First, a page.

Future Pedagogy (Three Short Papers 0086, 0213, 0215)
The aim of this paper is to share warming stories about tutor engagement with new technologies, with a view to inspire teachers and institutional leaders. It adheres to the premise that dispositions and attitudes towards change are, to a great extent, learned informally, in non-educational contexts. From this position it sets out, through a storied approach, to foreground such informal learning and expose it as accessible to all. This marks a strategic shift in gaze from the student's to the tutor's learning experience, acknowledging that ‘teaching is not just something [academics] ‘do’ for a living, but it is in fact who they ‘are’ [and] central to their identities.’ (Sappey and Relf, 2010, p.6).
The paper supports Cappelli and Smithies’ (2009) view that ‘a ‘top-down’ vision rarely works and instead it is the community who realise the vision and begin to set the agenda.’ (p.73). It is concerned that despite substantial evidence that bringing about changes in pedagogic practices can be difficult, there is a gap of convincing approaches to help in this respect (ALT, 2010). In this context, this project takes a ‘bottom-up’ approach and synthesises several life-stories into a single persuasive narrative to support the process of adapting to digital change.
This research adopts a narrative methodology as the approach most likely to acknowledge the complexity of people's lives and to honour ‘lived experience as a source of important knowledge and understanding.’ (Clandinin & Rosiek, 2007, p.42) The researchers formulated a ‘generative narrative question’ (Flick, 2009) to gather life-stories from a small sample of faculty colleagues who had declared themselves to have adapted comfortably to digital change. Participants’ personal stories were then systematically collected and analysed to form a single, compelling narrative. The project identifies the small, every-day, motivating moments, cultural features and environmental factors in people's diverse lives which may have contributed to their positive dispositions towards change in relation to technology enhanced learning.
It is expected that this narrative will serve to support colleagues in other institutions to warm up to ever-changing technological advances and that the issues raised will stimulate a lively discussion.
This short paper presents the comparative case study of the use of Really Simple syndication (RSS) feeds to automate provision of recent, relevant and academically credible research sources to students in both undergraduate and part time professional postgraduate taught (PPGT) programmes of study ascertaining an initial perspective on the level of digital literacy utilised by students.
Previous research (Beetham,2005, Lippincott, 2007) and anecdotal evidence, suggests that PPGT students perceive the learning journey in a different light to that of the undergraduate student body with student feedback evidencing that PPGT students are time restricted when undertaking study and frequently declare challenges in locating appropriate research data to provide their studies with validity, reliability and rigour. Students then place a reliance on the module tutor and central university resources to provide additional guidance to locate resources that in turn also impacts upon the time available for efficient and effective study. The teaching tool of the RSS feed of cutting edge research material relevant to the programme and module (e.g. research modules in all programmes) automatically delivered electronically to the student as an additional source of information is intended to enhance the independence of the student and ameliorate the challenges faced without replacing the study skill of critical review.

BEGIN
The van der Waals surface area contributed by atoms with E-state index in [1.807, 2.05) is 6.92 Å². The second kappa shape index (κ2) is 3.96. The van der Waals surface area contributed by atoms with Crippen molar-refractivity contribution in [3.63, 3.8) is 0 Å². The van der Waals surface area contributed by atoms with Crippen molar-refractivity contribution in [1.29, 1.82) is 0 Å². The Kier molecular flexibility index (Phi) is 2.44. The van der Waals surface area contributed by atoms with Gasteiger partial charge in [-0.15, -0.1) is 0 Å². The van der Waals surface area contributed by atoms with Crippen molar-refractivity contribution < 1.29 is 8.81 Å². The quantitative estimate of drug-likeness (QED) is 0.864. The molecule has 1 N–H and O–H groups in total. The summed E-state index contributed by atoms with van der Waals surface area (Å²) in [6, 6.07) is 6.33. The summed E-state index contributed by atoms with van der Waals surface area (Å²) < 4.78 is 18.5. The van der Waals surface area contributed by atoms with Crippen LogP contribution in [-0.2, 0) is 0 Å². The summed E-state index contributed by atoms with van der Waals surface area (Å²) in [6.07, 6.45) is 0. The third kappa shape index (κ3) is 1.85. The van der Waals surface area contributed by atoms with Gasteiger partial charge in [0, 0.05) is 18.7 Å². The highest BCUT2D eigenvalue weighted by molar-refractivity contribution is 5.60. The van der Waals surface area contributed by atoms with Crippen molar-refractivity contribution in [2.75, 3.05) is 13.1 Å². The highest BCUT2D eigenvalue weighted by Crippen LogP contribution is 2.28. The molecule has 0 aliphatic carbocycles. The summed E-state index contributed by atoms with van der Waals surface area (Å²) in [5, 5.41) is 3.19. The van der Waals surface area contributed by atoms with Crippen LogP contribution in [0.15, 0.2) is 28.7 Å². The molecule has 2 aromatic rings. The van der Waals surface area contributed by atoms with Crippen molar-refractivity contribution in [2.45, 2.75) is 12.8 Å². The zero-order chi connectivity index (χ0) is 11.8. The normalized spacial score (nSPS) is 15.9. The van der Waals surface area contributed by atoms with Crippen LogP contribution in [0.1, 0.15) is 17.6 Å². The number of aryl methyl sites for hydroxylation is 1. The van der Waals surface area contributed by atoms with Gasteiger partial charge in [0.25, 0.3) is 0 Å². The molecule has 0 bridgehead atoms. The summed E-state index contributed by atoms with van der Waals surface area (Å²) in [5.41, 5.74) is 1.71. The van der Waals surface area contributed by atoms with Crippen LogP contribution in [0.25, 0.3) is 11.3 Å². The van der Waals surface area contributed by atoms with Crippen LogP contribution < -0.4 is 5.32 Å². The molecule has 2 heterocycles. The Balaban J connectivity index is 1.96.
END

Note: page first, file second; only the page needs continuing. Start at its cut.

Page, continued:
The paper explores the potential efficacy of this practice, from the student perspective, in a cross-faculty, comparative situation. Tutor and student feedback provides the basis for consideration of potential future adoption, or not, of RSS as a suggested method of automated real-time data acquisition and sharing. Consultation evidences that this utilisation of RSS is not currently in use within the university virtual learning environment
The research questions are: What value if any does this add to PPGT learning, what technological difficulties are experienced by academic and student in utilising this technology, how can we develop strategies to identify and present appropriate sources to students via RSS feeds, to what extent, if any, will the strategic PPGT learner utilise such provision?
The findings of this research (currently in the data collection stage) focus on student voice to enable organisations and managers to address technical challenges.
Social media has opened up new opportunities for participatory learning in all sectors of education with greater opportunities than ever for students create and share their own content through social media tools.
Blogs have already been harnessed to support professional mentoring and to promote deeper engagement in learning through collaboration and reflection. (Hramiak, Boulton and Urwin, 2009; Kop 2007). This paper critically evaluates the use of group blogs to offer social support to small communities of education students and to encourage critical reflection and collaboration. Post-experience e-mail questionnaires revealed that the participating students (n=30) were generally positive about the group blog, with some reporting that it gave them added support beyond the boundaries of the traditional classroom. Some commented that the blog enabled them to connect and communicate with peers they would not normally interact with, adding a new social dimension to their learning. Others thought that their use of the blog enabled them to achieve better clarity of thinking, evidently through their engagement with dialogue with other members of the group.